Many of the world’s low- and middle-income countries (LMICs) still do not benefit significantly from access strategies being implemented by the world’s largest pharmaceutical companies. The 2021 Access to Medicine Index showed that fewer than half of key products controlled by the 20 companies in scope were being offered through access strategies in countries classified by the World Bank as either lower-middle income countries or low-income countries. The shortfall was found to be particularly acute in low-income countries, which are most consistently overlooked by companies despite being home to almost 700 million people.
In the 2021 Index, Sanofi performed below average in the area of Governance of Access. Following the launch, Sanofi decided to expand its social commitments, in April 2021, by creating a non-profit unit to provide the poorest countries with access to essential medicines.
Continuing its efforts to improve access in LMICs, the Sanofi Global Health Unit launched a non-profit Impact® brand for 30 medicines in low-income countries in July of 2022.
Sanofi declared that the products will cover therapeutic areas such as diabetes, cardiovascular disease, tuberculosis, malaria and cancer.The medicines will include insulin glargine, a long-acting analogue recently added to the World Health Organization’s Model List of Essential Medicines, which is also a product directly referenced in the 2021 Access to Medicine Index as part of a key opportunity for Sanofi to apply an equitable pricing strategy to specifically in low-income countries to improve access and affordability. Thibaud Lefort, Head of Operations of Sanofi Global Health, directly acknowledged the Access to Medicine Index's impact on Sanofi's operation and creation of this new unit in September 2021 at a high-level event.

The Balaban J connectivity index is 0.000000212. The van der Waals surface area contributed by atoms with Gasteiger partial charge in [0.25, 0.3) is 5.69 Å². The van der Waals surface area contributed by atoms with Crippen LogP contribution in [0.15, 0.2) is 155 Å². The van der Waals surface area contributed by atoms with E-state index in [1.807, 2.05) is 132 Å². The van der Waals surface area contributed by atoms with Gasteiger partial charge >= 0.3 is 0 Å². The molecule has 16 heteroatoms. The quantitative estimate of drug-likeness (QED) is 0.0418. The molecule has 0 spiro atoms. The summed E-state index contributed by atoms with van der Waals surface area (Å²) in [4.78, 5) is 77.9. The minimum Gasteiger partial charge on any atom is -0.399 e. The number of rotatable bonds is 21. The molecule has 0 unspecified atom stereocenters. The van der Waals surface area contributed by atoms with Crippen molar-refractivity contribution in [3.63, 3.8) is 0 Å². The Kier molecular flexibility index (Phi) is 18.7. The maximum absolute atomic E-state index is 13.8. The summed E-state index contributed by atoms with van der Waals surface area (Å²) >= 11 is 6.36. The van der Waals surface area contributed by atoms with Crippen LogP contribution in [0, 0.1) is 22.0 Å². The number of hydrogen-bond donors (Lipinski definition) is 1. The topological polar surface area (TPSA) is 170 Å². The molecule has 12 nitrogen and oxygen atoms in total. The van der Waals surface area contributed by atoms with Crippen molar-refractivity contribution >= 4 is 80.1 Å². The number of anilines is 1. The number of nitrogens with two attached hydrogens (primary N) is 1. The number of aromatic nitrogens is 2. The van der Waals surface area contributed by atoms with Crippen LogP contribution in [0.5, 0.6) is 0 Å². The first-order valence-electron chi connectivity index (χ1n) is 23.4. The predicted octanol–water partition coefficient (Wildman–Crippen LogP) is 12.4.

Because of the feedback and benchmark, the ATM Index highlighted the fact that we were less successful with increasing access in LICs compared to other countries. As we were redesigning our overall affordable access strategy, this helped us adjust the focus of our efforts. The recent launch of the new Sanofi Global Health unit, with a scope of 40 LMICs, is a key element of Sanofi’s commitment towards patients in these geographies. The ATM Index continues to help us mobilising our leadership and colleagues